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Books: The postmodern sport

Books | A professional wrestler takes off his mask

Issue: "Digital Revolution," Nov. 27, 1999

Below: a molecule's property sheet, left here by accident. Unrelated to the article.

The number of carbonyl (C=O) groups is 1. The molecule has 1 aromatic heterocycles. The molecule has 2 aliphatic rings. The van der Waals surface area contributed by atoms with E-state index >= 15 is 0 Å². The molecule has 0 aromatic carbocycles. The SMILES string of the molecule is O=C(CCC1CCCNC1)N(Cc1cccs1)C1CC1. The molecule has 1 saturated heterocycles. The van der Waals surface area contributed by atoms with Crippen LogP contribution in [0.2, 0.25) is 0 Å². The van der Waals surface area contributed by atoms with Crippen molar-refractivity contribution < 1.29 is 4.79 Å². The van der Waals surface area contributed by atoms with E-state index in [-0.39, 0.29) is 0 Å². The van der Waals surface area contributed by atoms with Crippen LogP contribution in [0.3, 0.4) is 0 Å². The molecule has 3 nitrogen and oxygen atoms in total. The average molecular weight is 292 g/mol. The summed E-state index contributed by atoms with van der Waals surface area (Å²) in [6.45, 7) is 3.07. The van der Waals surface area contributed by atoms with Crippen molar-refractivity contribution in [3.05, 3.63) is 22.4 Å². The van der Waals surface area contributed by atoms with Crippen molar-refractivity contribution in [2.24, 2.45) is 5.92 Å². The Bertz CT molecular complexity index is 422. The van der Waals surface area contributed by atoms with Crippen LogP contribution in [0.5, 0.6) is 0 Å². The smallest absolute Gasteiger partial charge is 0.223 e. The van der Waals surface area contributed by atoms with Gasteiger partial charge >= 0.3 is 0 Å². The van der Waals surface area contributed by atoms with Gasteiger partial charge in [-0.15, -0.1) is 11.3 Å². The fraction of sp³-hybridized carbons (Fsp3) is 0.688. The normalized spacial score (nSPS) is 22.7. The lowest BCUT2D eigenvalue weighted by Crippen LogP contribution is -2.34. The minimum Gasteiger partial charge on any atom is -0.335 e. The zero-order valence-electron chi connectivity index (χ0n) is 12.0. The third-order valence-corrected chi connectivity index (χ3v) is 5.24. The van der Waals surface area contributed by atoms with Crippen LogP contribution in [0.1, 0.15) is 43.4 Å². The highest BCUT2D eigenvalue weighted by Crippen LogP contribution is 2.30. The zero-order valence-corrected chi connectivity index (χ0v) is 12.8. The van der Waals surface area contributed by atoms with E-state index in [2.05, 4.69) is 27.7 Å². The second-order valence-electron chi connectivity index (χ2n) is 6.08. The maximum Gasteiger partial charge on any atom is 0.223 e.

A cultural milestone was reached last week when pro wrestler Mick Foley's Have a Nice Day: A Tale of Blood and Sweatsocks debuted at No. 3 on the New York Times bestseller list. Well, not so much a milestone-more a cultural pothole. Either way, it's significant, because Have a Nice Day kicks off pro wrestling's bid to become the official sport of postmodern America. Wrestling fits present-day America like a glove--or like the mask that Mick Foley's alter ego, the brutal Mankind, wears. After all, pro wrestling and postmodernism share a philosophy: Reality can be constructed, and what's true for me might not be true for you. Wrestling has always constructed its own reality. From the days of Frank Gotch (who wrestled during the first decade of the 20th century) through Gorgeous George (the 1950s and '60s) to Stone Cold Steve Austin and Bill Goldberg today, wrestling has presented itself as a noble sport, filled with good guys and bad guys and grudge matches and real heroism. Of course, it presents a very fluid reality; tonight's good guy (the "babyface" or just the "face") might be tomorrow night's bad guy ("heel"). And in the first match of the evening, Mick Foley might enter the ring as Mankind, then return for a later match as Cactus Jack or Dude Love. Still, that fictional reality used to have some immutable rules--the good guys were virtuous, loyal, and honest-- and they never, ever, walloped an unsuspecting opponent upside the head with a folding chair. And not even the baddest of the bad guys admitted it was all (or nearly all) show. That's why Mr. Foley's surprisingly well-written book is significant. It once and for all "exposes the business," to use a wrestling term. "I know you didn't pay $25 to have your intelligence insulted," Mr. Foley tells his readers. "I will not try to portray professional wrestling as a 'real, competitive sport.' I will readily admit to occasionally stomping my foot on the mat, and always putting a greater emphasis on entertainment value than on winning." In other words, professional wrestling no longer bothers with pretense. The hypocrisy is gone; vice has ceased paying tribute to virtue. That's not to say that wrestling is entirely fake-there are plenty of real injuries, and even a few real deaths in the ring that prove otherwise. Instead, wrestling is carefully choreographed and painstakingly contrived. It's a carnival sideshow, except it runs on cable. Today the two most popular cable programs in the nation are the WCW's Monday Nitro and the WWF's Raw is War. Have a Nice Day is like a backstage pass to the carnival's freak show. It's like seeing the bearded lady take off her beard, or seeing the Siamese twins go their separate ways for the night. It's confirmation that wrestling is really little more than a soap opera wedded to a car wreck. Throughout the book, Mick Foley makes much of his severed ear--he lost it during a match in Munich in 1994, when he was caught in the ropes. Munich physicians were unable to reattach it. The incident becomes, in Mr. Foley's mind, a validation that wrestling is "real." "Welcome to my world," Mr. Foley writes. "The world of professional wrestling, where fact is often stranger than fiction, and the line between the two keeps getting tougher and tougher to distinguish." This is where pro wrestling becomes troubling. Today heels and faces turn not just overnight, but mid-match. And they'll use any gimmick to increase ratings--from outlandish costumes to blasphemy. The biggest selling T-shirt in wrestling history is the one that reads "Austin 3:16"--from when Steve Austin mocked a fellow wrestler's Christian beliefs. And there's the violence, of course. Wrestlers are proud to show "juice" (blood), and promoters keep coming up with more and more shocking spectacles. Mr. Foley recounts a particularly brutal match held in Japan. The ring ropes were replaced with barbed wire; there were boards in the ring with nails driven through, pointing up; there were thousands of thumbtacks scattered throughout the ring; and there were plastic explosives rigged to go off when a wrestler landed on them. "Injuries," Mr. Foley writes about his thoughts as he climbed into the ring, "are about to pile up." Pile up they did--but in style. Isn't that what postmodern America is all about?

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